Have you ever been out there troubleshooting a wireless issue and wishing you had more diagnostic tools at your disposal? Check out http://my.meraki.com when you’re wirelessly associated to a Meraki network. This web site provides useful information about your wireless environment and the specific Meraki access point (gateway or repeater) to which you are connected.
Check out the screen shot below to see all of the cool tools available on the different tabs of my.meraki.com.
The Access Point Status tab reveals basic information about the access point:
– MAC address
– The network it’s a member of
– Connectivity to Internet
– Connectivity to the cloud controller
The Client Survey Tool tab shows real-time spectrum analysis and client signal strength. The spectrum data comes in handy when you’re researching potential interference from other RF sources, e.g. non-Meraki access points, 2.4 and 5 GHz cordless phones, leaky microwaves, etc. Use the signal strength data to calculate the RF propagation and coverage area of the access point. Perform a quick and easy site survey with these tools by powering the access point with a battery pack:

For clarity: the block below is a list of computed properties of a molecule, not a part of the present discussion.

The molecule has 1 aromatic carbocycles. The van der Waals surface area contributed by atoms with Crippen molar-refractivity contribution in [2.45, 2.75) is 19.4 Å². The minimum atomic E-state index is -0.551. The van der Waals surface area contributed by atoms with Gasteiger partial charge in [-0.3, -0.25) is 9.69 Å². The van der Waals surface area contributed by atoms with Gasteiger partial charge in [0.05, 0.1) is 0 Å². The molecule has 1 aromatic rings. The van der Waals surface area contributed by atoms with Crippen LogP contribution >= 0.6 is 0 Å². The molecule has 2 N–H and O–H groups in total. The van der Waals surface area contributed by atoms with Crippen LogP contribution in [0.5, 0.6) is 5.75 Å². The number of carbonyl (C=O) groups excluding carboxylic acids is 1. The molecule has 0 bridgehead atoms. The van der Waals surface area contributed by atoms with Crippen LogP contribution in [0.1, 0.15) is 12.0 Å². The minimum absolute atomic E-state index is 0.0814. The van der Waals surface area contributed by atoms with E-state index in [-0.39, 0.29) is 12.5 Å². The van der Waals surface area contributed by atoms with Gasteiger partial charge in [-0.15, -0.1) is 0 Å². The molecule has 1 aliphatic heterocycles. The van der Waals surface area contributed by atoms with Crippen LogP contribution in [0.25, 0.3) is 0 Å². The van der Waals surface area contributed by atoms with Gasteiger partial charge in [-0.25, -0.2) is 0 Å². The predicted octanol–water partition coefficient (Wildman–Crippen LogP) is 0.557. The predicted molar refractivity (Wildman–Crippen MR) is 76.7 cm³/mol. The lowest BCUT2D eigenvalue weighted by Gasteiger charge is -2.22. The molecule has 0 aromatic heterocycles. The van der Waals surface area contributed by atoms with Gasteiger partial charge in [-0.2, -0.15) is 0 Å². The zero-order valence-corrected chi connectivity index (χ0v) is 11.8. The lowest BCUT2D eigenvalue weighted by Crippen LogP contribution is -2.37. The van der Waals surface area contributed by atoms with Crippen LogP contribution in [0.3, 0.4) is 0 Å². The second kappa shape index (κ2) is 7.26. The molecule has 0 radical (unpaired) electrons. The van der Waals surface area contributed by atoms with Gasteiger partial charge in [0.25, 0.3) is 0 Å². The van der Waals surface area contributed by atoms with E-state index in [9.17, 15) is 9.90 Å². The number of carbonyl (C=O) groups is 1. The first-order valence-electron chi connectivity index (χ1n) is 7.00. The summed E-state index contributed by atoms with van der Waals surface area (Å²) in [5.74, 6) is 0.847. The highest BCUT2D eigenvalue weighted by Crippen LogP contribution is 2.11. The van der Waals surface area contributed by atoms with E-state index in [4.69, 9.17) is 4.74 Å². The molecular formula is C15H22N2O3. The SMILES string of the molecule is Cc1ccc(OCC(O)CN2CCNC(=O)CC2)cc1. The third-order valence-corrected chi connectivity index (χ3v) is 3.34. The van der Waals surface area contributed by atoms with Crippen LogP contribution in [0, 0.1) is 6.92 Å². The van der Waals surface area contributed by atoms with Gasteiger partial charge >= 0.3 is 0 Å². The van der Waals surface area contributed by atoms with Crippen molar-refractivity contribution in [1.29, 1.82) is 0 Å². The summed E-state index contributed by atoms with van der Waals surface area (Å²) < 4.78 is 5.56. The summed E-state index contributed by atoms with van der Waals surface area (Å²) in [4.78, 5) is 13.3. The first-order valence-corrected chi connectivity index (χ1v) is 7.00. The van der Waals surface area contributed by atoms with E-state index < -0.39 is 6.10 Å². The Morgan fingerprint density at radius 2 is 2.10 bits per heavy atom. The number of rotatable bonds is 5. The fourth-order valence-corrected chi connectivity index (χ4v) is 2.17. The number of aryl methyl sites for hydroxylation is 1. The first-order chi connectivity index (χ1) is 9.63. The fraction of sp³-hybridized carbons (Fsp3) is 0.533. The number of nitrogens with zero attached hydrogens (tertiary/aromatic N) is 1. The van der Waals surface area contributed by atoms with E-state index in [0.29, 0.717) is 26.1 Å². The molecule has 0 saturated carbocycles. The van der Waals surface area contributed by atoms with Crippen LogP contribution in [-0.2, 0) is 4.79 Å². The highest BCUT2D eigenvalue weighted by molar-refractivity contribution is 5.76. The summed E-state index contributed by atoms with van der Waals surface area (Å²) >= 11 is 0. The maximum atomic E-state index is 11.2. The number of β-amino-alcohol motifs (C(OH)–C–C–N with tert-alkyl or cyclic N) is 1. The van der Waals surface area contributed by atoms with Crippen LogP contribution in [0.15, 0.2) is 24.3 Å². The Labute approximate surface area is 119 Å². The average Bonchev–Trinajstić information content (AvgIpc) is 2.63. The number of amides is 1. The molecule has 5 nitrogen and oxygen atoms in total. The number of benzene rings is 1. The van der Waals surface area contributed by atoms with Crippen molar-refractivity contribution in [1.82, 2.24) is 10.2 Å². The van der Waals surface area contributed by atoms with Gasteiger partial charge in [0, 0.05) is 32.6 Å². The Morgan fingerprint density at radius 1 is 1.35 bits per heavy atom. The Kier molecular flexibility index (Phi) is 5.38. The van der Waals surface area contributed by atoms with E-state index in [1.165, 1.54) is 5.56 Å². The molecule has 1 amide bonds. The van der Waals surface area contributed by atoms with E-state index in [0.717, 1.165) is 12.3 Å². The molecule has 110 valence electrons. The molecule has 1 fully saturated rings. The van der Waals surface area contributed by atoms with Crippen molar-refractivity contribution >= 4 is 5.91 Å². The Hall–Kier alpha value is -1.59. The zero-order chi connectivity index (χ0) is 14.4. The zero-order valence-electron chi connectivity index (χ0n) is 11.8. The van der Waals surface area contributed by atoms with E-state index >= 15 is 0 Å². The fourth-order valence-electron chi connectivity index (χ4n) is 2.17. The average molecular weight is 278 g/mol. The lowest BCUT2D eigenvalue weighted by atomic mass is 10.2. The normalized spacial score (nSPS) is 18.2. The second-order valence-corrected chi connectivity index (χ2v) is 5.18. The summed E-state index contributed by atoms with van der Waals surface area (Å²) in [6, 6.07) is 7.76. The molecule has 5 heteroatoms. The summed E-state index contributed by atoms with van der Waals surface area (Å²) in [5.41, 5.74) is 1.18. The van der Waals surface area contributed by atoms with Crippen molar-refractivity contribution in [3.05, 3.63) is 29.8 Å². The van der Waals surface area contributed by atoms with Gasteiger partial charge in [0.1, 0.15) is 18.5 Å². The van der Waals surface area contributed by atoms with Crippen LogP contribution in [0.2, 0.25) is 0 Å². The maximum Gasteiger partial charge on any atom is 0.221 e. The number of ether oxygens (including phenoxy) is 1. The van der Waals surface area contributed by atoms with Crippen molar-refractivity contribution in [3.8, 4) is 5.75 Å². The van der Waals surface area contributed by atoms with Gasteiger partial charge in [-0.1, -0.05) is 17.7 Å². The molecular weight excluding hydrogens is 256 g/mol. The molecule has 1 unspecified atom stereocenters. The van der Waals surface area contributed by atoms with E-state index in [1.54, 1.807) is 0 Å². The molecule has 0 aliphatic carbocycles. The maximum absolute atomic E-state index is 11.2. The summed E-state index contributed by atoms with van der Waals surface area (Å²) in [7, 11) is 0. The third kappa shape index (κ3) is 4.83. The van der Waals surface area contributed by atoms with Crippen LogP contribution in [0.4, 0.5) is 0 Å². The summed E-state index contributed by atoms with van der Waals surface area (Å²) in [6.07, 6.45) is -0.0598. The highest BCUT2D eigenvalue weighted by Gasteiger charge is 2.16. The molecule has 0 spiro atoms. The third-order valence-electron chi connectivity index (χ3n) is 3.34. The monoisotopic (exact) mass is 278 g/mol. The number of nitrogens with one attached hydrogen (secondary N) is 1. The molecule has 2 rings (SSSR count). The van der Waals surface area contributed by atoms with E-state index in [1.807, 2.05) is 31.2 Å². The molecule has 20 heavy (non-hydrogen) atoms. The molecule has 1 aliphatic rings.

1. Wirelessly connect to the Meraki network from a laptop.
2. Browse to http://my.meraki.com.
3. Walk around with the battery-powered access point, closely watching the spectrum analysis and signal strength readings in the web browser.
You can even run a quick speed test from the access point to the laptop. In this test, the access point creates and sends data packets to the laptop from itself; these data packets are not coming from the wired network. For example, if you’re experiencing speed problems, but you get blazing speed during this wireless test, then you know the RF side is not contributing to the problem, allowing you to focus on the wired network instead.
The Mesh Neighbors tab displays a table containing data about each of the nearby Meraki access points:
– MAC address
– Signal Strength
– Percentage of packets successfully forwarded (transmitted)
– Percentage of packets successfully received
– Distance from the neighbor to the access point to which are you connected
If you happen to be looking at a gateway, you can also see the repeaters in its mesh route(s). This information is very helpful when optimizing network design to maximize coverage and link signal strength.
Finally, the Static IP Configuration tab let’s you configure the IP address settings for the access point.
These tools are very useful when you’re deploying and/or troubleshooting Meraki wireless networks. They can be used to resolve a number of problems, including connectivity, speed, interference, signal quality, and coverage.
What other tools do you think we should include on this page? Let us know!
-Posted by Ahmed Akhtar